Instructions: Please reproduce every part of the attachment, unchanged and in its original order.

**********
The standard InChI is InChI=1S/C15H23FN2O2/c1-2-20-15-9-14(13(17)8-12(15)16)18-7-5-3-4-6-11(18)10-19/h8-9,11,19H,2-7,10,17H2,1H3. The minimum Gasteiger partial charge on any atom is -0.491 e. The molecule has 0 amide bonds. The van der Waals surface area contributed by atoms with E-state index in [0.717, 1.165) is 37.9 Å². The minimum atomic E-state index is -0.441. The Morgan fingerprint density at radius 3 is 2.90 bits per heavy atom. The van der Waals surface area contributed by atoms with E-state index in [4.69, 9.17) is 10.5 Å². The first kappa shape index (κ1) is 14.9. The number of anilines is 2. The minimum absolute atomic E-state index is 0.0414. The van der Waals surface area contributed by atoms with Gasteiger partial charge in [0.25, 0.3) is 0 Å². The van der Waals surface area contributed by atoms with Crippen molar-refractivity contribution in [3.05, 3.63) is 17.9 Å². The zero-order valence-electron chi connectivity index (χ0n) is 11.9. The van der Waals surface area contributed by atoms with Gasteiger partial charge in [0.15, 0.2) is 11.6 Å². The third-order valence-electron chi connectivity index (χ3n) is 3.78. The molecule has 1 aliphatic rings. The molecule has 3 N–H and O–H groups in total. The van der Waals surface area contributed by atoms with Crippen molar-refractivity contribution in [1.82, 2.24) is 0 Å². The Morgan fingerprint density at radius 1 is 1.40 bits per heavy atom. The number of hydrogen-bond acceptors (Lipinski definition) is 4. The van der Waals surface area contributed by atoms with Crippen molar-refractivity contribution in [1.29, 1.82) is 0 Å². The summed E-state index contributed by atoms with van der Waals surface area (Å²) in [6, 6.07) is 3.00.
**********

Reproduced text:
The standard InChI is InChI=1S/C15H23FN2O2/c1-2-20-15-9-14(13(17)8-12(15)16)18-7-5-3-4-6-11(18)10-19/h8-9,11,19H,2-7,10,17H2,1H3. The minimum Gasteiger partial charge on any atom is -0.491 e. The molecule has 0 amide bonds. The van der Waals surface area contributed by atoms with E-state index in [0.717, 1.165) is 37.9 Å². The minimum atomic E-state index is -0.441. The Morgan fingerprint density at radius 3 is 2.90 bits per heavy atom. The van der Waals surface area contributed by atoms with E-state index in [4.69, 9.17) is 10.5 Å². The first kappa shape index (κ1) is 14.9. The number of anilines is 2. The minimum absolute atomic E-state index is 0.0414. The van der Waals surface area contributed by atoms with Gasteiger partial charge in [0.25, 0.3) is 0 Å². The van der Waals surface area contributed by atoms with Crippen molar-refractivity contribution in [3.05, 3.63) is 17.9 Å². The zero-order valence-electron chi connectivity index (χ0n) is 11.9. The van der Waals surface area contributed by atoms with Gasteiger partial charge in [0.15, 0.2) is 11.6 Å². The third-order valence-electron chi connectivity index (χ3n) is 3.78. The molecule has 1 aliphatic rings. The molecule has 3 N–H and O–H groups in total. The van der Waals surface area contributed by atoms with Crippen molar-refractivity contribution in [1.82, 2.24) is 0 Å². The Morgan fingerprint density at radius 1 is 1.40 bits per heavy atom. The number of hydrogen-bond acceptors (Lipinski definition) is 4. The van der Waals surface area contributed by atoms with Crippen molar-refractivity contribution in [1.29, 1.82) is 0 Å². The summed E-state index contributed by atoms with van der Waals surface area (Å²) in [6, 6.07) is 3.00.